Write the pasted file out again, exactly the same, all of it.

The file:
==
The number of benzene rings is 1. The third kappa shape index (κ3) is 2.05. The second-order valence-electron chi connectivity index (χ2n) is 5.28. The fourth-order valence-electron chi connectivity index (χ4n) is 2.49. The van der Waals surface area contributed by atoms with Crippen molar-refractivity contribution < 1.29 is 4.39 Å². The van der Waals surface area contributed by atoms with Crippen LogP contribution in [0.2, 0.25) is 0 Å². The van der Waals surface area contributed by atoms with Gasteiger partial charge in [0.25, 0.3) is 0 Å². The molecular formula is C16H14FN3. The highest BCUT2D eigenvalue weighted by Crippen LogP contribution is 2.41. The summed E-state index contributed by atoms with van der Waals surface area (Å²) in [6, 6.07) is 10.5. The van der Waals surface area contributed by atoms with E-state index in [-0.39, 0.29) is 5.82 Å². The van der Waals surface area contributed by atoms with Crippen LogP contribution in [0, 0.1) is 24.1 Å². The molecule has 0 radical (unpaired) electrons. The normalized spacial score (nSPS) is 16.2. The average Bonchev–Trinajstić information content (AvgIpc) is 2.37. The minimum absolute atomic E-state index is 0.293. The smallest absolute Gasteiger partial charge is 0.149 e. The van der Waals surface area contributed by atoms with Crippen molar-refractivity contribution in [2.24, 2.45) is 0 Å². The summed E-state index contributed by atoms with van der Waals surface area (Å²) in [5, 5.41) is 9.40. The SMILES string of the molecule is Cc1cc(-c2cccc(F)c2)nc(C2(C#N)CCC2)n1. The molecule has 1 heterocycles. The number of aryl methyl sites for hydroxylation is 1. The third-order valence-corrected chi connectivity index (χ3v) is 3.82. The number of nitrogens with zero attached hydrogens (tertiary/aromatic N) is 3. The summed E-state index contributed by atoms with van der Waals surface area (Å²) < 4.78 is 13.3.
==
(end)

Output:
The number of benzene rings is 1. The third kappa shape index (κ3) is 2.05. The second-order valence-electron chi connectivity index (χ2n) is 5.28. The fourth-order valence-electron chi connectivity index (χ4n) is 2.49. The van der Waals surface area contributed by atoms with Crippen molar-refractivity contribution < 1.29 is 4.39 Å². The van der Waals surface area contributed by atoms with Crippen LogP contribution in [0.2, 0.25) is 0 Å². The van der Waals surface area contributed by atoms with Gasteiger partial charge in [0.25, 0.3) is 0 Å². The molecular formula is C16H14FN3. The highest BCUT2D eigenvalue weighted by Crippen LogP contribution is 2.41. The summed E-state index contributed by atoms with van der Waals surface area (Å²) in [6, 6.07) is 10.5. The van der Waals surface area contributed by atoms with E-state index in [-0.39, 0.29) is 5.82 Å². The van der Waals surface area contributed by atoms with Crippen LogP contribution in [0, 0.1) is 24.1 Å². The molecule has 0 radical (unpaired) electrons. The normalized spacial score (nSPS) is 16.2. The average Bonchev–Trinajstić information content (AvgIpc) is 2.37. The minimum absolute atomic E-state index is 0.293. The smallest absolute Gasteiger partial charge is 0.149 e. The van der Waals surface area contributed by atoms with Crippen molar-refractivity contribution in [2.24, 2.45) is 0 Å². The summed E-state index contributed by atoms with van der Waals surface area (Å²) in [5, 5.41) is 9.40. The SMILES string of the molecule is Cc1cc(-c2cccc(F)c2)nc(C2(C#N)CCC2)n1. The molecule has 1 heterocycles. The number of aryl methyl sites for hydroxylation is 1. The third-order valence-corrected chi connectivity index (χ3v) is 3.82. The number of nitrogens with zero attached hydrogens (tertiary/aromatic N) is 3. The summed E-state index contributed by atoms with van der Waals surface area (Å²) < 4.78 is 13.3.